Austin J Cancer Clin Res 2015;2(2): 1028.
Visco C*, Carli G and Rodeghiero F
Department of Cell Therapy and Hematology, San Bortolo Hospital, Italy
*Corresponding author: Carlo Visco, Department of Cell Therapy and Hematology, San Bortolo Hospital, Via Rodolfi 37, 36100 Vicenza, Italy.
Received: January 07, 2015; Accepted: March 16, 2015; Published: April 03, 2015
Bendamustine is a bifunctional compound that has shown clinical activity against various human cancers including non-Hodgkin’s and Hodgkin’s lymphoma [1,2], chronic lymphocytic leukemia (CLL) , multiple myeloma [4,5], breast cancer , and small-cell lung cancer [7,8].
Structurally, it comprises two main elements (Figure 1): a 2-chloroethylamine group and a benzimidazole ring. The 2-chloroethylamine alkylating group is shared with other alkylators like cyclophosphamide, chlorambucil and melphalan. Instead, the benzimidazole central ring system is unique to bendamustine and has antimetabolite properties typical of purine analogues. This ring structure may contribute to the peculiar antitumor activity of bendamustine and distinguishes it from conventional alkylators . Both preclinical [10,11] and clinical  studies have shown that bendamustine is active in cancer cells that are resistant to conventional alkylating agents.
Figure 1: Chemical structure of bendamustine and cytarabine.
The benzimidazole central ring is likely to be the moiety responsible for its striking effect when combined with cytosine arabinoside (cytarabine). Cytarabine is a pyrimidine analogue of cytidine with an arabinose as sugar moiety instead of ribose (Figure 1). The drug activity depends on the phosphorylation of the prodrug ara-C to the active metabolite Ara-C triphosphate (Ara-CTP) [13,14]. Ara-CTP inhibits DNA polymerase and is incorporated into DNA, ceasing DNA replication during the S-phase of the cell cycle [15-17].
Purine analogues like fludarabine and cladribine are known to augment the intracellular level of ara-CTP, thereby increasing the inhibitory effect of cytarabine on DNA synthesis. Many regimens used for treating acute leukemia’s are based on the association of these drugs . Bendamustine, similarly to nucleoside analogues, has been shown to elicit potent modulation of cytarabine metabolism in leukemic blasts in vitro [19-21] enhancing the apoptotic effect of cytarabine (Figure 2). Hiraoka et al.  found that bendamustine up-regulates ENT1, an intracellular nucleoside transporter, thus enhancing the uptake of cytarabine to an extent comparable with the purine analogue fludarabine.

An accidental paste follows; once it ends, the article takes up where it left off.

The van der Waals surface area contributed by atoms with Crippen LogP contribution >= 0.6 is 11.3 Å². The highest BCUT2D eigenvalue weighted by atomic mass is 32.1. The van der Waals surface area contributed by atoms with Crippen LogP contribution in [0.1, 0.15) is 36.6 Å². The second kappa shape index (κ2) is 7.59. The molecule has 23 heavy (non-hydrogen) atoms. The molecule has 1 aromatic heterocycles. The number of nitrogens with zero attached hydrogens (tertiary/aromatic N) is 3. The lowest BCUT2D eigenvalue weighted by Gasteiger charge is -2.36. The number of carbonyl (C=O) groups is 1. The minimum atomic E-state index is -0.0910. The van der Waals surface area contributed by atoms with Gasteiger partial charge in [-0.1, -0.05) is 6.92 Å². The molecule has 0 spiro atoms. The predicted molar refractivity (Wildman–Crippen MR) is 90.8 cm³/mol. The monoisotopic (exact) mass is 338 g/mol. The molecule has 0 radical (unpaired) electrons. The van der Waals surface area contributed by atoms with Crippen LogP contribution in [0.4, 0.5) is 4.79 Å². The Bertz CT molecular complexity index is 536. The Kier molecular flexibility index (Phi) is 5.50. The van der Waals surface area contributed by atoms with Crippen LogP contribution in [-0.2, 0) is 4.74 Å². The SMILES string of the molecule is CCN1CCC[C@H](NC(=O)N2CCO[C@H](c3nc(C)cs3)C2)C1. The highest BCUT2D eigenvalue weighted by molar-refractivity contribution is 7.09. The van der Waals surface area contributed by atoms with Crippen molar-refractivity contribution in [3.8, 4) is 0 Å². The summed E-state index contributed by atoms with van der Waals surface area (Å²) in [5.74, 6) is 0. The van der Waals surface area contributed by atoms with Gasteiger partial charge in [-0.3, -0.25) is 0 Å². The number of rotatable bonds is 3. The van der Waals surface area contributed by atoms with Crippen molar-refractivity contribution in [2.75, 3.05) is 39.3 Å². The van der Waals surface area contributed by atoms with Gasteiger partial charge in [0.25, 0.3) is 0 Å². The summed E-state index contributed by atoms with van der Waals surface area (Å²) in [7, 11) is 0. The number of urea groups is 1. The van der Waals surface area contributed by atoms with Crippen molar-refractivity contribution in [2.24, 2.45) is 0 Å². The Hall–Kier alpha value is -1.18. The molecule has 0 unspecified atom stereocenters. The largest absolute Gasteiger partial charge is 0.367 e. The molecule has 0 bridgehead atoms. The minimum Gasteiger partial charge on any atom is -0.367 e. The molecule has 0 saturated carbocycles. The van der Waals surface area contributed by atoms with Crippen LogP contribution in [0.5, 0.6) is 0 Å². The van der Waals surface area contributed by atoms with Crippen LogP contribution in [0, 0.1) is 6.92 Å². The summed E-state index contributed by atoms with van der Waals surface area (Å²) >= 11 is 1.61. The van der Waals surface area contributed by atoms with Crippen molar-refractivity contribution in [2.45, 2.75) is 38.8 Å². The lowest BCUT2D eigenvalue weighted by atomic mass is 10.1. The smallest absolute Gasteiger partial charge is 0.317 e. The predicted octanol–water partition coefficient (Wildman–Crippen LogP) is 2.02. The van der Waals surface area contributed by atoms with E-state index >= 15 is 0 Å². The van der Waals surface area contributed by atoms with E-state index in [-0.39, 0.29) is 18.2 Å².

The two agents induce a block of the cell cycle in the S phase (Figure 3) , cause cross-links and DNA strand breaks and obstacle further DNA synthesis . The synergistic effect of bendamustine and cytarabine could be related to the individual mechanism of action of the two drugs, whose serial administration would avoid the saturation of the common pathways. Cells escaping the cell cycle arrest induced by bendamustine and trying to repair their damage would be prone to incorporate the metabolite ara-CTP into DNA, as reported by Staib  in acute myeloid leukemia cells. Indeed, the sequential treatment with bendamustine followed by cytarabine was proven to be more effective than simultaneous addition of the two drugs (Figure 2) [21-23]. The S phase of the cell cycle is a crucial step of replication in mantle cell lymphoma (MCL) cells, where cyclin D1 overexpression deregulates the cell cycle at the G1/S phase transition, and is likely the engine continuously pushing cells towards S-phase (Figure 3). Indeed, both drugs are known to be particularly active in patients with MCL.
Figure 2: Left: Bendamustine enhances the uptake of cytarabine and induces increase of Ara-CTP levels in several lymphoma cell lines. Right: proportion of apoptotic cells measured with 7-AAD following incubation for 24 hours with bendamustine (B) and cytarabine (A) in three condition: drug alone, simultaneous and consecutive incubation. Histograms refer to mantle cell lymphoma cell lines, both of the classical and the blastiod form. Data were extrapolated from Visco et al. .
Figure 3: Effect of bendamustine on cell cycle in a mantle cell lymphoma cell line (JEKO-1) after 24h of incubation: (a) normal cell cycle of JEKO-1 without the drug; (b) incubation with bendamustine induces accumulation of cells in the S phase and development of a debris peak. Figures reproduced with permission from Castegnaro et al., and Visco et al. [22,23].